There’s a High Street with some great shops in the smaller side streets, but the town’s real charm lays in its centuries-old history. Colchester was Britain’s first Roman-founded Colonia and claims to be Britain’s oldest recorded town.
Start your visit off at Colchester Castle, Europe’s largest Norman Keep. It’s built on the foundations of the Roman Temple of Claudius and has a vast collection of historic items including medieval paintings, armour and Roman statues. The interactive displays make this a great stop for families, too.
The Dutch Quarter, just north of the High Street, was once home to Flemish Protestant refugees in the 16th century. It was regenerated in the 1970s and today it’s a charming and quiet residential area full of colourful (and very Instagrammable) facades.
The Bridge Cottage is another picture-perfect destination. The gorgeous 16th century thatched cottage on the River Stour served as inspiration for John Constable’s pastoral paintings. Today it houses an exhibit on the artist and a cosy riverside tea room that’s perfect for lunch.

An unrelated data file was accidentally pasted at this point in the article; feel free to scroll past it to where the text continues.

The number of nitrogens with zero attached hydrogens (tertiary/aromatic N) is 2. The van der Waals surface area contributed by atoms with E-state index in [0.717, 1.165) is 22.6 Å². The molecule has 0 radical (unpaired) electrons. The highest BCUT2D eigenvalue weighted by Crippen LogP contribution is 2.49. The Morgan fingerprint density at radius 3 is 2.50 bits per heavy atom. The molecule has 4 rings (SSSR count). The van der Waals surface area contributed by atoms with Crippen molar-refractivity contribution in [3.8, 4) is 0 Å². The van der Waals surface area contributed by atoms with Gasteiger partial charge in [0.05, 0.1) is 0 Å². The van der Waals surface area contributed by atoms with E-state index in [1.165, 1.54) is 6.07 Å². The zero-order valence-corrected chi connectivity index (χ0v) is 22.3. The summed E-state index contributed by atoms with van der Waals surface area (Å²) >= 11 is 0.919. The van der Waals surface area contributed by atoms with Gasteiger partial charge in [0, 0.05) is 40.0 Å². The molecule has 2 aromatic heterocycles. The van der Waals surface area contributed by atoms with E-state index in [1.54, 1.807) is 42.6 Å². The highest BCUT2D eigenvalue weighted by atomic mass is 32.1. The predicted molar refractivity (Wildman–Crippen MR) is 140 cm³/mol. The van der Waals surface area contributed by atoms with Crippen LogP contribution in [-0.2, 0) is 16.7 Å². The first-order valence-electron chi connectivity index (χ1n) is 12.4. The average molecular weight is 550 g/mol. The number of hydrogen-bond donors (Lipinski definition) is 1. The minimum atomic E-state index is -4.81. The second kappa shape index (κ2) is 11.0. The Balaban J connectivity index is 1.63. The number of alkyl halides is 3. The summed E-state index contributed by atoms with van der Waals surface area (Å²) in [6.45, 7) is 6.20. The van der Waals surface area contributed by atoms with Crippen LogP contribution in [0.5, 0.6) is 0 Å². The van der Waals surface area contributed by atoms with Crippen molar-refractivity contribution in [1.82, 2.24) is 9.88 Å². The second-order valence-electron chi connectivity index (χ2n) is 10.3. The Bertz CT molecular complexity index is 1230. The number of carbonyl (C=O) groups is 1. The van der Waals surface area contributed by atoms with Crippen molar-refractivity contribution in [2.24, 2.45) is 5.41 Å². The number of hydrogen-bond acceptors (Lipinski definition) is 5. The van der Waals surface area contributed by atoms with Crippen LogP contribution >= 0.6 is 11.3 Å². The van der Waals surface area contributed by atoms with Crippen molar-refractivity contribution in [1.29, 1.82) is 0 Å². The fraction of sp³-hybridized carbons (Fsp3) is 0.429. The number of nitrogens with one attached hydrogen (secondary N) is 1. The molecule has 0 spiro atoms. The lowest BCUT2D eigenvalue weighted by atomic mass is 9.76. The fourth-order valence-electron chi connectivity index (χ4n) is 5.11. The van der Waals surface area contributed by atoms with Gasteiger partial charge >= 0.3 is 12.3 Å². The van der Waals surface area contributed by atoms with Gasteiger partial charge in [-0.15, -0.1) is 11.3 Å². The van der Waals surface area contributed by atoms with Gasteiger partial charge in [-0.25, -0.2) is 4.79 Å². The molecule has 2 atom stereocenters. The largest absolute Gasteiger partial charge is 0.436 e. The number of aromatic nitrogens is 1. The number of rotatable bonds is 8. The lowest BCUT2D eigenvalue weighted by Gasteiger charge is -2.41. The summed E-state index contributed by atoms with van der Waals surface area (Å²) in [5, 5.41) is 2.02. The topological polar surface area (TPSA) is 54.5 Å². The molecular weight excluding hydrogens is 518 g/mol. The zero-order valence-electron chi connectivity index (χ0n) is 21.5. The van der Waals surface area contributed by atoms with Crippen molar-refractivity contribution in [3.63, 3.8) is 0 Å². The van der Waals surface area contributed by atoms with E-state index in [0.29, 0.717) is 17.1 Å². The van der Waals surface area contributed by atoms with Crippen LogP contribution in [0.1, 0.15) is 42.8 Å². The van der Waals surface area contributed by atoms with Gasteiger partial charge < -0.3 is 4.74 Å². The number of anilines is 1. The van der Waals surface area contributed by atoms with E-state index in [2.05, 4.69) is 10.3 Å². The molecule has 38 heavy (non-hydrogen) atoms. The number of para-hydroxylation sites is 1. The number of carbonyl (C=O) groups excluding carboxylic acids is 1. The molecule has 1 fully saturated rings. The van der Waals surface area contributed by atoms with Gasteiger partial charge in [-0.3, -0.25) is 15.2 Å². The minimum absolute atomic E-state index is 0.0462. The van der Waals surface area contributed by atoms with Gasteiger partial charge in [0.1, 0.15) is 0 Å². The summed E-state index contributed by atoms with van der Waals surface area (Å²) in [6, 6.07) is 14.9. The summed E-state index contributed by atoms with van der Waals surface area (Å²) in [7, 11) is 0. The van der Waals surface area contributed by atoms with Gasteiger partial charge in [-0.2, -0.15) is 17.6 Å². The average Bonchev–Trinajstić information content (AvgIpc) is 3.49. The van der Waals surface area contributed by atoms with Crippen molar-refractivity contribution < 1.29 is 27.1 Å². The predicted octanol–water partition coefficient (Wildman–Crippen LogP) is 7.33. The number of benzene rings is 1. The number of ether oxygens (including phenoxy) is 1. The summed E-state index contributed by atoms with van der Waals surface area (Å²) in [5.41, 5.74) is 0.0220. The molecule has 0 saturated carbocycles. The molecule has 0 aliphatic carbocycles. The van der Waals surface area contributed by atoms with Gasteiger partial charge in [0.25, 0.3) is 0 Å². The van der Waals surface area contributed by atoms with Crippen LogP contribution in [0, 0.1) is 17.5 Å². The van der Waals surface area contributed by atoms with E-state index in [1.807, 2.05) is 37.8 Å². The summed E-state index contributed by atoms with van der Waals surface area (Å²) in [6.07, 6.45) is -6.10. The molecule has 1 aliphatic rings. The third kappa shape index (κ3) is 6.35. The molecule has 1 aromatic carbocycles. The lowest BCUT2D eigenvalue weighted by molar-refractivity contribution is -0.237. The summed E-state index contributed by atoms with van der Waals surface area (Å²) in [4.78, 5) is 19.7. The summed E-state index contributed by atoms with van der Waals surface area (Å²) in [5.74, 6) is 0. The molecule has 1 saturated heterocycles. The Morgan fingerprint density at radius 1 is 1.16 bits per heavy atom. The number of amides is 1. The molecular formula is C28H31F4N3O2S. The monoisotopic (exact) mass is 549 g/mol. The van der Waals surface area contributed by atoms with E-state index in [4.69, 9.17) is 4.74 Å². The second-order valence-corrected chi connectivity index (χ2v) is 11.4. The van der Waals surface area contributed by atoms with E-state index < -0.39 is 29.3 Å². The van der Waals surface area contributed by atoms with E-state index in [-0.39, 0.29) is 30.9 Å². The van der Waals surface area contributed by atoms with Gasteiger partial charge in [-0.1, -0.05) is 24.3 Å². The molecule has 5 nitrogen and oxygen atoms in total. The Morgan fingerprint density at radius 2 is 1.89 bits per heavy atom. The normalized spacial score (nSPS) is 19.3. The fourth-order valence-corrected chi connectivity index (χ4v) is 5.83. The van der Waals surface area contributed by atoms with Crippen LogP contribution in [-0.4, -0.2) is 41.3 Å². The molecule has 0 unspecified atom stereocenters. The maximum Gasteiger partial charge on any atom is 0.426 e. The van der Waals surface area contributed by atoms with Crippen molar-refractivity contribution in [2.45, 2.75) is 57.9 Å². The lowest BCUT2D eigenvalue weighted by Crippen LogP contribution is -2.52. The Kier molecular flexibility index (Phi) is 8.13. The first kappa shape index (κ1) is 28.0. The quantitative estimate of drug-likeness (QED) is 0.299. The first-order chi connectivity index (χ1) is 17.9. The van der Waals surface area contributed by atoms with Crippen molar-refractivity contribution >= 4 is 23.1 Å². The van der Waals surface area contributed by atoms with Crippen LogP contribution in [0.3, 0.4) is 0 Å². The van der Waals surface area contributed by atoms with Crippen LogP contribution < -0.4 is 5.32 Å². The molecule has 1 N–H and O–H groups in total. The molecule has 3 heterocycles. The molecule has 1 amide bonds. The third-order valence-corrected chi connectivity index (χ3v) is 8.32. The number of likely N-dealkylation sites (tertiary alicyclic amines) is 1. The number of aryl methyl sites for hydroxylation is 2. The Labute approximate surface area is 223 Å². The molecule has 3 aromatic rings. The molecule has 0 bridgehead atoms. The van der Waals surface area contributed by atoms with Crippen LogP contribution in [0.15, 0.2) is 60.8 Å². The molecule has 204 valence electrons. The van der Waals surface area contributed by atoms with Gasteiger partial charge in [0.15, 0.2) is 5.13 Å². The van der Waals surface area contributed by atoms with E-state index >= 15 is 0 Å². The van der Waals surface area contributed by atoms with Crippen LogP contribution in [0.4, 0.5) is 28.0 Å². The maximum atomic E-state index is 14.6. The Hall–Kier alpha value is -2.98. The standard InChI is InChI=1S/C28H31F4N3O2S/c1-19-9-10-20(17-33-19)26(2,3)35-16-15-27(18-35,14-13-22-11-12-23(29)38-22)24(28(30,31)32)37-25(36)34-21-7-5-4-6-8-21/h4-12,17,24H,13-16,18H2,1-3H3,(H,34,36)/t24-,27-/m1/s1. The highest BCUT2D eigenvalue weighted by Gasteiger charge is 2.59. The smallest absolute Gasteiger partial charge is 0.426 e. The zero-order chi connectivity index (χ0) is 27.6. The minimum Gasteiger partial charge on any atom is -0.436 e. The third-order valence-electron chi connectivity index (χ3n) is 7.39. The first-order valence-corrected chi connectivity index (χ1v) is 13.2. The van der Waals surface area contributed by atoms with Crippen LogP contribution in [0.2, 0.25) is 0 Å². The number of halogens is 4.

The nearby Hollytrees Museum contains a beautiful collection of decorative arts, costumes and toys housed inside a Georgian townhouse.
How to get from London to Colchester:
Trains run regularly from London Liverpool Street to Colchester in just one hour.
UK Weekend Breaks from London – COUNTRYSIDE:
Some of the best UK countryside breaks so you can escape to the country for a couple of nights away from London…
The Lake District
The Lake District is a national park in Cumbria in northwest England. The region is known for its beautiful lakes, mountainous hiking paths and historic market towns, making the Lake District the ideal UK weekend break from London for nature lovers and active travellers.
One of the best places to visit in the Lake District has to be Lake Windermere, which at 18kms long makes it England’s largest lake. There’s plenty to do both around and on the lake, with a number of nature hikes in the surrounding mountains, as well as historic castles and forts, cycle paths, boat rides, outdoor activities and more.
Popular historic market towns in the Lake District include Windermere (a small town on Lake Windermere itself), Ambleside, Grasmere, Keswick and Coniston Water, amongst others.
With a number of cosy Bed and Breakfasts, quaint country pubs, cute cafes serving afternoon tea and local activewear shops, these are all great places to base yourself for a weekend in the Lake District from London.